he didn't even know Ramana at the time. Why is is that India seems to have
so many enlightened people, while Tibet produced only a few, and the West
even less? Could it be genetics that makes it easier for particular races
to achieve the enlightened state? Over the last decades a lot of brain research
has been done, and it has been found that the activation or deactivation
of certain brain regions result in experiences very much like those encountered
in religious and mystical experiences. It has been suggested that the state
of enlightenment is a restructuring of certain brain activities. This does
not devaluate enlightenment itself, but it shed a different light on what
it is in relation to the human being. The restructuring of the brain can
be done by meditation, but maybe one day it can be applied by external influence.
It is also interesting to note that there maybe other approaches to enlightenment.
At the Tracker School of Tom Brown, Jr., the world’s leading expert in wilderness
skills, a neuroscientist examined the effects of spending time in a pure
wilderness. His findings where truly stunning: While it takes a novice usually
well over a year of dedicated mediation practice to sustain an alpha state
for a few hours, people who never meditated in their lives could sustain
deep alpha for hours after only 48 hours in pure wilderness. It seems that
the brain resonates with a field in nature that is more effective than the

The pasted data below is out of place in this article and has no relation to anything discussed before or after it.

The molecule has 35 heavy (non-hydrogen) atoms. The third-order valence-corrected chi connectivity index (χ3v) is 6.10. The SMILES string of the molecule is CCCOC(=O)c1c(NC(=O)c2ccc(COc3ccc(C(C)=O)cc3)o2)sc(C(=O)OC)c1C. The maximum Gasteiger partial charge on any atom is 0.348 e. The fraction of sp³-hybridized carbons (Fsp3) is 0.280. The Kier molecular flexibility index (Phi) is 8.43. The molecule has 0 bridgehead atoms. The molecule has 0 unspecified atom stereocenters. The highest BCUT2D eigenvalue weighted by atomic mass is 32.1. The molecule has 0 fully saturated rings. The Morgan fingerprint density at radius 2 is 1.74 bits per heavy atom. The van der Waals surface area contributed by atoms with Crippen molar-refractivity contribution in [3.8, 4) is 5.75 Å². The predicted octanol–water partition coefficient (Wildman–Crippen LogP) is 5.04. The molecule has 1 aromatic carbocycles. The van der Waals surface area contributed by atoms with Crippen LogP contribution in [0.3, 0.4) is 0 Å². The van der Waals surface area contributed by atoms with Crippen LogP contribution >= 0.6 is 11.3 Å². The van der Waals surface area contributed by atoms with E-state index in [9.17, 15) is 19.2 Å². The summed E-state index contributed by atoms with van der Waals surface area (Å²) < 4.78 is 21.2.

constant struggle in meditation. By the way, some spiritual teachers have
always said to use very little effort in meditation. Who knows, maybe one
day, we might genetically alter the human being, giving it a brain structure
and activity that allow for easy access to the enlightened state.
many centuries we took for granted that enlightenment is the goal of human
life, and because enlightened persons were showing such a blissful state,
it looked like something we definitely wanted. But could it be that enlightenment
has more to do with the functioning of the brain? Jill Bolte Taylor experienced
a stroke and was able to analyze what was happening. Being a neuroanatomist
she was also able to interpret her experience in the light of science. Taylor's
February 2008 TED Conference talk about her memory of the stroke became
an Internet sensation, resulting in widespread attention and interest around
the world. You can find her video on YouTube. She explains that the left
brain thinks linearly and methodically. It is all about the past and future.
It looks for details, categorizes and organizes the information it receives.
It thinks in language, and is responsible for the ongoing brain chatter
that connects your inner world to your outer world. It feels itself as a
single individual, separate from the energy flow around us, and from other
individuals. The right brain on the other hand, is only concerned with the
present moment, the here and now. It thinks in pictures. It connects to
everything around us, and does not see a boundary between inner and outer.
It sees itself as part of one human family. In this moment, we are perfect
and we are whole.
Well, that made me think. As long as we are in the
physical body, we have a brain that allows us to experience the cosmos in
a very particular way. All the areas of the brain are abilities to experience